Driving Profits through a Highly Engaged Workforce

This month’s guest blog post features Rose Marshall of Innovation Frameworks LLC. She is an OMEP partner and presented most recently at the Oregon Manufacturers’ Summit on Employee Engegement.

HAVING ENGAGED EMPLOYEES IS IMPORTANT

Studies by Gallup and other respected research facilities tout the benefits of engaged employees. Performance indicators  between companies who have high vs low engagement scores are drastically different. These studies also show that in the US, 70% of all manufacturing employees are poorly engaged Furthermore, Oregon now ranks in the lower third of the nation.  This means  opportunities exist to learn and apply best practices of employee engagement . Fortunately, there are simple things that you can do to significantly broaden employee engagement in your company.

BACKGROUND

Through a grant sponsored by the Hitachi Foundation to the Northwest Food Processors Association’s Education & Research Institute I was chartered to discover a set of top performing companies whose business practices clearly correlated financial performance with employee engagement.  Of 90 companies studied, 11 met this criteria. I studied them in depth to identify best practices.  Manufacturers in Oregon, Washington and California included both  union and non-union, small and large, urban and rural, family-owned and public corporations. In each company, our team investigated and documented the internal philosophies, policies and micro-practices in creating a work environment of high engagement. We uncovered a set of 8 practice areas in place in all these top performing manufacturers.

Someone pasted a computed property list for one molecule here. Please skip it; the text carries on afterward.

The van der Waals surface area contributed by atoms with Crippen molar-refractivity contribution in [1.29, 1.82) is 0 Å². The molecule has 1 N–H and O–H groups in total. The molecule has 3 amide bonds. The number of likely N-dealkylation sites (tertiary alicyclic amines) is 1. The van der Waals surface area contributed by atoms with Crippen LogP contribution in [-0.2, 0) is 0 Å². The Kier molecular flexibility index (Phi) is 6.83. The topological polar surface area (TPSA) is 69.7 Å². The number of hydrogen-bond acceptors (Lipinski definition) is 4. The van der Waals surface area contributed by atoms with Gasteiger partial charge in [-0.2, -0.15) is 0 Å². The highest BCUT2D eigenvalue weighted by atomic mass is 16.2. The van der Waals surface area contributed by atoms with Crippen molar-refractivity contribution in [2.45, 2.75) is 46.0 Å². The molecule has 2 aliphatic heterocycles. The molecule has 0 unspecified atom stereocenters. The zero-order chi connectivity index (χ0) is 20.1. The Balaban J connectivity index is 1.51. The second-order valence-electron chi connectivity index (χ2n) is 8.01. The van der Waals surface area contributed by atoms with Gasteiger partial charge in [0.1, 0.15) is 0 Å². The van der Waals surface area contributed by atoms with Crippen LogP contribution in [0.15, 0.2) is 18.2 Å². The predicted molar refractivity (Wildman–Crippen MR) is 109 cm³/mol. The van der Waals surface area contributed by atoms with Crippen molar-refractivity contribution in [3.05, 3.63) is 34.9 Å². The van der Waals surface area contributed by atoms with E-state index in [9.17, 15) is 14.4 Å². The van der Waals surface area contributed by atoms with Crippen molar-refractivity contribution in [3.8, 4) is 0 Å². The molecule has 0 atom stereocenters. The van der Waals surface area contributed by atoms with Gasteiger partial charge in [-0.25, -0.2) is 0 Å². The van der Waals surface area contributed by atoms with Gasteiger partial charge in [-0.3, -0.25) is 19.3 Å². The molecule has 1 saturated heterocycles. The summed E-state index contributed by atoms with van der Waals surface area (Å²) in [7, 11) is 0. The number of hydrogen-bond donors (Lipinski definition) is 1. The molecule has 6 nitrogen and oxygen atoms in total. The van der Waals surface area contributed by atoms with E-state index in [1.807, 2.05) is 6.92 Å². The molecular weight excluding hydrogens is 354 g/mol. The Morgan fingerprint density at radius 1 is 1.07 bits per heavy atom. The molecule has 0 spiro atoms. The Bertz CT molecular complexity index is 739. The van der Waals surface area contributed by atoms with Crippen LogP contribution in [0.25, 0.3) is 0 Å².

WHAT WE FOUND

During the study, clear patterns began to emerge. These patterns were deeply engrained in every one of the high performing organizations. Despite diverse, individual business practices, the overall cultures they created were very similar. Each company was truly dedicated to growing and retaining their workforce and maintaining their reputation as a great place to work. In doing so, they attract top talent, need less ‘corrective’ management, and benefit from very low turnover. They tend to bring out the best work and strongest initiatives from the employees. This results in higher product quality, higher customer satisfaction, fewer accidents and economic advantages in the market. This also leads to economic stability, not only for the company, but for the individuals, their families and the communities in which they live.

THE 8 PILLARS

In a nutshell, the 8 Pillars of excellence were:

  1) Communication

  2) Hire for Fit

  3) On-boarding

  4) Training

  5) Promoting from within

  6) Compensating

  7) Both Peer and Management Recognition

  8) Coaching (some call it nurturing) to develop potential.

 

Each company has their own unique activities and approaches to achieving these pillars, but all pillars are in place in every high performance companies.  Furthermore, they continually improve each of these pillars. If every Oregon manufacturer would  reach for excellence by working on these practice areas, our companies could significantly improve our competitive advantage; improve the lives of individual employees and the communities in which we work.

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